Shadow Over Second will mostly appeal to elementary readers who like baseball, as it is a very short book with a straightforward and simple plot. Although baseball terminology and gameplay are large parts of the book, it is easy for non-baseball players to understand. Shadow Over Second may bore older readers who are looking for more complex character development and storytelling. Middle school baseball fans should check out Heat by Mike Lupica.

Shadow Over Second is part of the Peach Street Mudders Series; the other books follow stories about Nicky’s other teammates, and they do not have to be read in order. Each book focuses on a different baseball player on the team. Readers who enjoy baseball will be glad to find that the Peach Street Mudders have many baseball-related stories to tell. Although Shadow Over Second is quite short, it contains good lessons for kids about integrity and not placing superstitions above hard work and ability.

Sexual Content

  • None

Violence

  • Nicky’s friend and teammate Turtleneck “punched him lightly in the shoulder.” It’s a playful nudge.

Drugs and Alcohol

  • None

Language

  • Stick Jolly, younger brother to Sam Jolly, laughs at Nicky. Stick says, “Bet you thought that RI was going to help your stupid team pull ahead, didn’t you?”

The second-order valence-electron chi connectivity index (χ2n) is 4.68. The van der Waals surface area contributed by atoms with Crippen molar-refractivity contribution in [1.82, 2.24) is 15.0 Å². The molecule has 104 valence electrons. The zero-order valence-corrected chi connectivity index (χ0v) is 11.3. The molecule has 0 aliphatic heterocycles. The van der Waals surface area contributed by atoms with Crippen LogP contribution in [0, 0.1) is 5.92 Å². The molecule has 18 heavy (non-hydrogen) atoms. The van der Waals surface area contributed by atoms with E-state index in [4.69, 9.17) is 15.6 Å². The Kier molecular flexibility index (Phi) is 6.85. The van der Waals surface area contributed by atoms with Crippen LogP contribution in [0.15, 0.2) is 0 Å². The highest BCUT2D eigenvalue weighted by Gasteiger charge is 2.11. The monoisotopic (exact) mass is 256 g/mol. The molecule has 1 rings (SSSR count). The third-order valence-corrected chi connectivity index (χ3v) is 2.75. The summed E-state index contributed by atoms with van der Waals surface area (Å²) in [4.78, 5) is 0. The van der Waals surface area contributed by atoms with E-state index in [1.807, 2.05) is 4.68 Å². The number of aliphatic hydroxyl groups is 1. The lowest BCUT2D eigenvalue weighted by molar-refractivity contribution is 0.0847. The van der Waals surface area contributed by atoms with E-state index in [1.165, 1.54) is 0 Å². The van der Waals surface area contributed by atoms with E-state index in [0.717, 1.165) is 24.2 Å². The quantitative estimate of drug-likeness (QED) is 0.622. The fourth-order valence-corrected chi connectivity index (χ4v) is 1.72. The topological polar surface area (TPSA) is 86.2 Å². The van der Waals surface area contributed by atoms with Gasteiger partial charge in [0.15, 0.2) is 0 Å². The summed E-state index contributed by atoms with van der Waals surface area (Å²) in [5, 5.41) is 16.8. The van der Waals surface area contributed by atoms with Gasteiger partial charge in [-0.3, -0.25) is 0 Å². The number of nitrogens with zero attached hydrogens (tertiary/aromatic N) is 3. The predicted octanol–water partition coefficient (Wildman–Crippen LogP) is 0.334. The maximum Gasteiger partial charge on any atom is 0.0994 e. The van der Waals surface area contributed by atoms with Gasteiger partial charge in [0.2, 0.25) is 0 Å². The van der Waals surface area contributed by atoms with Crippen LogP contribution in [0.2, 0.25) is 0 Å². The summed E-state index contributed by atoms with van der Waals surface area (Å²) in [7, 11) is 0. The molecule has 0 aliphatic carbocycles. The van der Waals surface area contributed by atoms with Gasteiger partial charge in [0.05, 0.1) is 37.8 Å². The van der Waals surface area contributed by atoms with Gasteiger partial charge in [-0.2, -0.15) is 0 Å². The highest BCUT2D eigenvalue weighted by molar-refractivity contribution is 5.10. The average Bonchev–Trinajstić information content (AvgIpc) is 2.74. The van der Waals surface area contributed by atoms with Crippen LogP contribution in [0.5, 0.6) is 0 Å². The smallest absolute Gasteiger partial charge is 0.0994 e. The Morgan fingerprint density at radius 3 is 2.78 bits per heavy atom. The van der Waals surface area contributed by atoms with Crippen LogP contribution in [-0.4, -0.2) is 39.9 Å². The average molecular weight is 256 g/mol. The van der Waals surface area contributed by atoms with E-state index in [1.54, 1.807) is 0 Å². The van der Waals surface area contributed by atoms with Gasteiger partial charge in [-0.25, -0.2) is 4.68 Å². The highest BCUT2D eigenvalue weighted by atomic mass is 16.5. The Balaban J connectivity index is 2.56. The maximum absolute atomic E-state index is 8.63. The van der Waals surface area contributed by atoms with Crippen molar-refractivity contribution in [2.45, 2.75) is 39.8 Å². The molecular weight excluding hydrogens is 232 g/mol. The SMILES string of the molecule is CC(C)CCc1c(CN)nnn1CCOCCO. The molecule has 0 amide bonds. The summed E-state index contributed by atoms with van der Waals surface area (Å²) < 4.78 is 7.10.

• Nicky realizes that Stick was the one who locked Nicky and his teammate Turtleneck in the shed. Nicky tells Stick, “I know what you did, Stick. And I think it stinks.”

Supernatural

  • Nicky is superstitious and goes through a “ritual . . . each time he prepared to bat.” He describes it, saying, “First he tapped his right foot with the bat. Then his left. Then he took two swings. Finally, he stepped into the batter’s box and touched the outside left corner with the bat, then the right. Only then did he face the pitcher.”
  • Nicky wants to beat the RBI record, but he is afraid that “talking about his chances might jinx him.”
  • Nicky “rapped his knuckles on the bench” to counteract his teammate talking about Nicky’s chances at beating the record.
  • Nicky knocks the saltshaker over at dinner. He then “grabbed a pinch of salt and tossed it over his shoulder.”
  • Nicky asks his dad to save him a four-leaf clover if he finds one while mowing the lawn because he “could use a little extra luck.”
  • Nicky’s mom isn’t superstitious whatsoever. She tells Nicky, “You and your superstitions. Sometimes I think you really believe in that stuff.”
  • After getting locked in the shed, Nicky claims that “dark forces are working to keep me from reaching the RBI record.”

Spiritual Content

  • None

by Alli Kestler

 

 

 

 

 

 

Babe Ruth and the Baseball Curse